And in terms of nomenclature, moving from a multivariate Gaussian to a Gaussian process means we move from having a mean to having a mean function (because we can ask for the mean at any x). Similarly the covariance matrix depends on the input data points (in our previous example we didnt have any, just hack fixed the first and last point) and the points we want to evaluate at, so we have a covariance function. The shape of the covariance (ie we had squared distance if you look at the get_cov function) is called the kernel (you can have different functions, squared distance is just a useful one).

Gaussian Processes

Hopefully the above is enough of an introduction to covariance and correlated draws. Gaussian processes work by training a model, which is fitting the parameters of the specific kernel that you provide. The difficulty is in knowing what kernel to construct and then let the model train. This kernel essentially relates how every data point affects regions in parameter space.

All this kernel says is that if you are interpolating at point x, which lies between point A and point B, you determine how much A contributes and then do the same for B (plus all other points too). This is another important concept - in normal interpolation, only A and B would affect your result if you ask for a point between A and B. In a Gaussian Process, every point affects you!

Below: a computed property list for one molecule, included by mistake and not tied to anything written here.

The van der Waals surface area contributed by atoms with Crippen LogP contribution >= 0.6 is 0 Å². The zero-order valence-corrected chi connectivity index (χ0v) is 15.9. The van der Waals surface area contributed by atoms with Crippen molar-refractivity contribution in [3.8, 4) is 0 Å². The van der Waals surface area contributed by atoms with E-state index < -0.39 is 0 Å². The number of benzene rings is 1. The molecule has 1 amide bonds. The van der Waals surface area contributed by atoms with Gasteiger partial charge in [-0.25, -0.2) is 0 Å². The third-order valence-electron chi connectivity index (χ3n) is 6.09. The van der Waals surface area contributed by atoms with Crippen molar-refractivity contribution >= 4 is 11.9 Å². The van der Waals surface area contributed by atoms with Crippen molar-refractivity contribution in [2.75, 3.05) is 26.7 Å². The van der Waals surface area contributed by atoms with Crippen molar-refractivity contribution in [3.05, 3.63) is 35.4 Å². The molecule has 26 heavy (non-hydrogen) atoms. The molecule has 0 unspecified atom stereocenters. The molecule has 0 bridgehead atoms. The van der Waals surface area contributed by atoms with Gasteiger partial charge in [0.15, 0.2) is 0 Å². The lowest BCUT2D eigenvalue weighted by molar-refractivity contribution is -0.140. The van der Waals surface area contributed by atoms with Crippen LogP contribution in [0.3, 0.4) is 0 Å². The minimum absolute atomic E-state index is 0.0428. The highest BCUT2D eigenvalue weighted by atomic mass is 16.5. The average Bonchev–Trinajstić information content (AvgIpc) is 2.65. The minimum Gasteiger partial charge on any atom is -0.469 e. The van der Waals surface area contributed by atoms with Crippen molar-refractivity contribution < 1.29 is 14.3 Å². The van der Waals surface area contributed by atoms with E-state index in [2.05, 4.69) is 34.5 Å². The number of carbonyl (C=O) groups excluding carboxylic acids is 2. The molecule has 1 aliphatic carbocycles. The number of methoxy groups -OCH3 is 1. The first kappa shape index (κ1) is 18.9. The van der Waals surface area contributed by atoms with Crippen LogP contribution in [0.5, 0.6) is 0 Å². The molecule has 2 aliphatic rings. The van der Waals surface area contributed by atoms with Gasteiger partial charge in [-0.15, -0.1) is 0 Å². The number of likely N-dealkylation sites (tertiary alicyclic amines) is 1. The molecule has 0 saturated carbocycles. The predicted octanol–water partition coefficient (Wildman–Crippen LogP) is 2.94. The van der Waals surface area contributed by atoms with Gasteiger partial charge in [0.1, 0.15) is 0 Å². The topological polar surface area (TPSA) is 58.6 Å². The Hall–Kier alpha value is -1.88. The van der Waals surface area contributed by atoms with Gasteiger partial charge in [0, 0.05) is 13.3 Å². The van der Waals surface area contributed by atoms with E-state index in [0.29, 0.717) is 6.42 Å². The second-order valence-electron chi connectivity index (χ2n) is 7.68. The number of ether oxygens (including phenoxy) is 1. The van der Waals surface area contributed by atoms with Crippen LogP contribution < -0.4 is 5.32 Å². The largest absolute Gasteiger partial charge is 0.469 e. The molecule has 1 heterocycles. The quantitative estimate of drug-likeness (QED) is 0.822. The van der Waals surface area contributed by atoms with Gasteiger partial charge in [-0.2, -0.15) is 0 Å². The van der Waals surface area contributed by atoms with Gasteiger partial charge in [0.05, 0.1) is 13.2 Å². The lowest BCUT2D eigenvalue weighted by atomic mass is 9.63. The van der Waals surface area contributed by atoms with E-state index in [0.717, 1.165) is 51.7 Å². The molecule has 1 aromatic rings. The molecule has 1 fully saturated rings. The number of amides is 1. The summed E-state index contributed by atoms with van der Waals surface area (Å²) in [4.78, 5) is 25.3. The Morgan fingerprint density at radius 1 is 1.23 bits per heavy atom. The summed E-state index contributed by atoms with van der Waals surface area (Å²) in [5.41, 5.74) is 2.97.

So lets start with a super simple kernel function - the exponential falloff with distance we did ourselves before. This is implemented in scikit-learn as RBF (Radial Basis Function). The training part of this is to find the best value of the length scale in the kernel that gives the best results.

# To refresh your mind on our data
plt.scatter(xs, ys, s=20, label="Samples", zorder=30)
plt.plot(x_fine, y_fine, label="Function", color="k")
plt.legend();

And now to utilise the Gaussian process from sklearn. Let’s make 3 different models.

from sklearn.gaussian_process import GaussianProcessRegressor
import sklearn.gaussian_process.kernels as k
# Note I am NOT training these models. You can see in the bounds
# I am forcing them to have specific lengths. Normally, they would 
# fit to your data
kernels = [
    k.RBF(length_scale=1.0, length_scale_bounds=(1.0, 1.01)),